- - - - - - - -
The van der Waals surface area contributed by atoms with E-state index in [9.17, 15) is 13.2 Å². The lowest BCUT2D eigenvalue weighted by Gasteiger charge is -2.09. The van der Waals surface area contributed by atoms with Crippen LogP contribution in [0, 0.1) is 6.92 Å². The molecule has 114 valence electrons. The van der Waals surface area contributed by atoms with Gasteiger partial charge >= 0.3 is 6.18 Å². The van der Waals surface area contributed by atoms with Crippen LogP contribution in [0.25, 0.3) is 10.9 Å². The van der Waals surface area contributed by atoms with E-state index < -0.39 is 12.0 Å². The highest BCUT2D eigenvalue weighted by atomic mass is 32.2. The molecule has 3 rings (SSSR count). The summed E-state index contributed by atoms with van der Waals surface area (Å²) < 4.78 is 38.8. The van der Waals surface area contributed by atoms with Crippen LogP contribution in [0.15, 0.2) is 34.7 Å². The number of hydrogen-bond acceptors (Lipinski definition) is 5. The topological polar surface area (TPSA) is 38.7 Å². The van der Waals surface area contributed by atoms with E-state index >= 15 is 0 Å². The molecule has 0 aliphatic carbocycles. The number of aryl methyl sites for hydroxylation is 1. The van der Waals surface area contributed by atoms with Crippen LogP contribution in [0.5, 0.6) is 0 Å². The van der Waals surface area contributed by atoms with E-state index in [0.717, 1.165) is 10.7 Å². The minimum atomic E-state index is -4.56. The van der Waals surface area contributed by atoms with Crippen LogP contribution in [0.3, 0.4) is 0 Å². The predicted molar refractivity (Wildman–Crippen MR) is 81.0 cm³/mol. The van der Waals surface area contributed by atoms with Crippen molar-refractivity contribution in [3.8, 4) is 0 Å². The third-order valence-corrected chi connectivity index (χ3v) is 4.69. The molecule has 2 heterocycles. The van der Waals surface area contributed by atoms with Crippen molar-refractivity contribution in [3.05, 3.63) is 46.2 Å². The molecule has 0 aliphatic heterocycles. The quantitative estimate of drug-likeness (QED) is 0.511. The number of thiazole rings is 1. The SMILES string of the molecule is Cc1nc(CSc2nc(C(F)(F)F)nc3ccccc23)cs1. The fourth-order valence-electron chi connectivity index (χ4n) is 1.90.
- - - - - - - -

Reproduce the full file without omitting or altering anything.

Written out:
The van der Waals surface area contributed by atoms with E-state index in [9.17, 15) is 13.2 Å². The lowest BCUT2D eigenvalue weighted by Gasteiger charge is -2.09. The van der Waals surface area contributed by atoms with Crippen LogP contribution in [0, 0.1) is 6.92 Å². The molecule has 114 valence electrons. The van der Waals surface area contributed by atoms with Gasteiger partial charge >= 0.3 is 6.18 Å². The van der Waals surface area contributed by atoms with Crippen LogP contribution in [0.25, 0.3) is 10.9 Å². The van der Waals surface area contributed by atoms with E-state index < -0.39 is 12.0 Å². The highest BCUT2D eigenvalue weighted by atomic mass is 32.2. The molecule has 3 rings (SSSR count). The summed E-state index contributed by atoms with van der Waals surface area (Å²) < 4.78 is 38.8. The van der Waals surface area contributed by atoms with Crippen LogP contribution in [0.15, 0.2) is 34.7 Å². The number of hydrogen-bond acceptors (Lipinski definition) is 5. The topological polar surface area (TPSA) is 38.7 Å². The van der Waals surface area contributed by atoms with E-state index >= 15 is 0 Å². The molecule has 0 aliphatic carbocycles. The number of aryl methyl sites for hydroxylation is 1. The van der Waals surface area contributed by atoms with Crippen LogP contribution in [0.5, 0.6) is 0 Å². The van der Waals surface area contributed by atoms with E-state index in [0.717, 1.165) is 10.7 Å². The minimum atomic E-state index is -4.56. The van der Waals surface area contributed by atoms with Crippen LogP contribution in [0.3, 0.4) is 0 Å². The predicted molar refractivity (Wildman–Crippen MR) is 81.0 cm³/mol. The van der Waals surface area contributed by atoms with Crippen molar-refractivity contribution in [3.8, 4) is 0 Å². The third-order valence-corrected chi connectivity index (χ3v) is 4.69. The molecule has 2 heterocycles. The van der Waals surface area contributed by atoms with Crippen molar-refractivity contribution in [3.05, 3.63) is 46.2 Å². The molecule has 0 aliphatic heterocycles. The quantitative estimate of drug-likeness (QED) is 0.511. The number of thiazole rings is 1. The SMILES string of the molecule is Cc1nc(CSc2nc(C(F)(F)F)nc3ccccc23)cs1. The fourth-order valence-electron chi connectivity index (χ4n) is 1.90.